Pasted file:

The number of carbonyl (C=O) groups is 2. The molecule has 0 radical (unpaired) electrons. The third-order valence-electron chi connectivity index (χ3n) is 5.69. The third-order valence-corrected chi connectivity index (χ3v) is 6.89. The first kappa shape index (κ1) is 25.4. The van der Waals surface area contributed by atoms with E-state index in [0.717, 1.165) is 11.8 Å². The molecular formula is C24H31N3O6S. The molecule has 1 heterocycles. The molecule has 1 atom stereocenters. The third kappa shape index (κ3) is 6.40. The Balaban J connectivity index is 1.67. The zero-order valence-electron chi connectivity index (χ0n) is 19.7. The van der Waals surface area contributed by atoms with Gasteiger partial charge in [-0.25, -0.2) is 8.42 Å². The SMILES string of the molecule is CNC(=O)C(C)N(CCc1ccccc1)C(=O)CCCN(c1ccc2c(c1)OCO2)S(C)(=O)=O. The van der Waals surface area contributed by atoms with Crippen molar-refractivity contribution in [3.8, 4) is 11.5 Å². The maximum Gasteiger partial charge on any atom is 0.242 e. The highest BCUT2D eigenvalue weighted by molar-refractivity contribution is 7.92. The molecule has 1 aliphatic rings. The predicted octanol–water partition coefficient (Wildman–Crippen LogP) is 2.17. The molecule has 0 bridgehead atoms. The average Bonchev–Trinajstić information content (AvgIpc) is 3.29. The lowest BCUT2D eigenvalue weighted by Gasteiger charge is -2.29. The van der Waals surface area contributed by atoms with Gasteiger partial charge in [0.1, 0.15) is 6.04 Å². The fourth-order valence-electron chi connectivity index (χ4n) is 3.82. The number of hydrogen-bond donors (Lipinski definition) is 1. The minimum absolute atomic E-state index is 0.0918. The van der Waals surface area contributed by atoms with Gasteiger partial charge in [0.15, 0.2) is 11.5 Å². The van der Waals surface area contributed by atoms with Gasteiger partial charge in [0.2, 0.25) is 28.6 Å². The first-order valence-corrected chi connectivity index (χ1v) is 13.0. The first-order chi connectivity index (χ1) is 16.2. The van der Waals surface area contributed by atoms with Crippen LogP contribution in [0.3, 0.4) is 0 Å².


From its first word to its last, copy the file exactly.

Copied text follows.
The number of carbonyl (C=O) groups is 2. The molecule has 0 radical (unpaired) electrons. The third-order valence-electron chi connectivity index (χ3n) is 5.69. The third-order valence-corrected chi connectivity index (χ3v) is 6.89. The first kappa shape index (κ1) is 25.4. The van der Waals surface area contributed by atoms with E-state index in [0.717, 1.165) is 11.8 Å². The molecular formula is C24H31N3O6S. The molecule has 1 heterocycles. The molecule has 1 atom stereocenters. The third kappa shape index (κ3) is 6.40. The Balaban J connectivity index is 1.67. The zero-order valence-electron chi connectivity index (χ0n) is 19.7. The van der Waals surface area contributed by atoms with Gasteiger partial charge in [-0.25, -0.2) is 8.42 Å². The SMILES string of the molecule is CNC(=O)C(C)N(CCc1ccccc1)C(=O)CCCN(c1ccc2c(c1)OCO2)S(C)(=O)=O. The van der Waals surface area contributed by atoms with Crippen molar-refractivity contribution in [3.8, 4) is 11.5 Å². The maximum Gasteiger partial charge on any atom is 0.242 e. The highest BCUT2D eigenvalue weighted by molar-refractivity contribution is 7.92. The molecule has 1 aliphatic rings. The predicted octanol–water partition coefficient (Wildman–Crippen LogP) is 2.17. The molecule has 0 bridgehead atoms. The average Bonchev–Trinajstić information content (AvgIpc) is 3.29. The lowest BCUT2D eigenvalue weighted by Gasteiger charge is -2.29. The van der Waals surface area contributed by atoms with Gasteiger partial charge in [0.1, 0.15) is 6.04 Å². The fourth-order valence-electron chi connectivity index (χ4n) is 3.82. The number of hydrogen-bond donors (Lipinski definition) is 1. The minimum absolute atomic E-state index is 0.0918. The van der Waals surface area contributed by atoms with Gasteiger partial charge in [0.15, 0.2) is 11.5 Å². The van der Waals surface area contributed by atoms with Gasteiger partial charge in [0.2, 0.25) is 28.6 Å². The first-order valence-corrected chi connectivity index (χ1v) is 13.0. The first-order chi connectivity index (χ1) is 16.2. The van der Waals surface area contributed by atoms with Crippen LogP contribution in [0.3, 0.4) is 0 Å².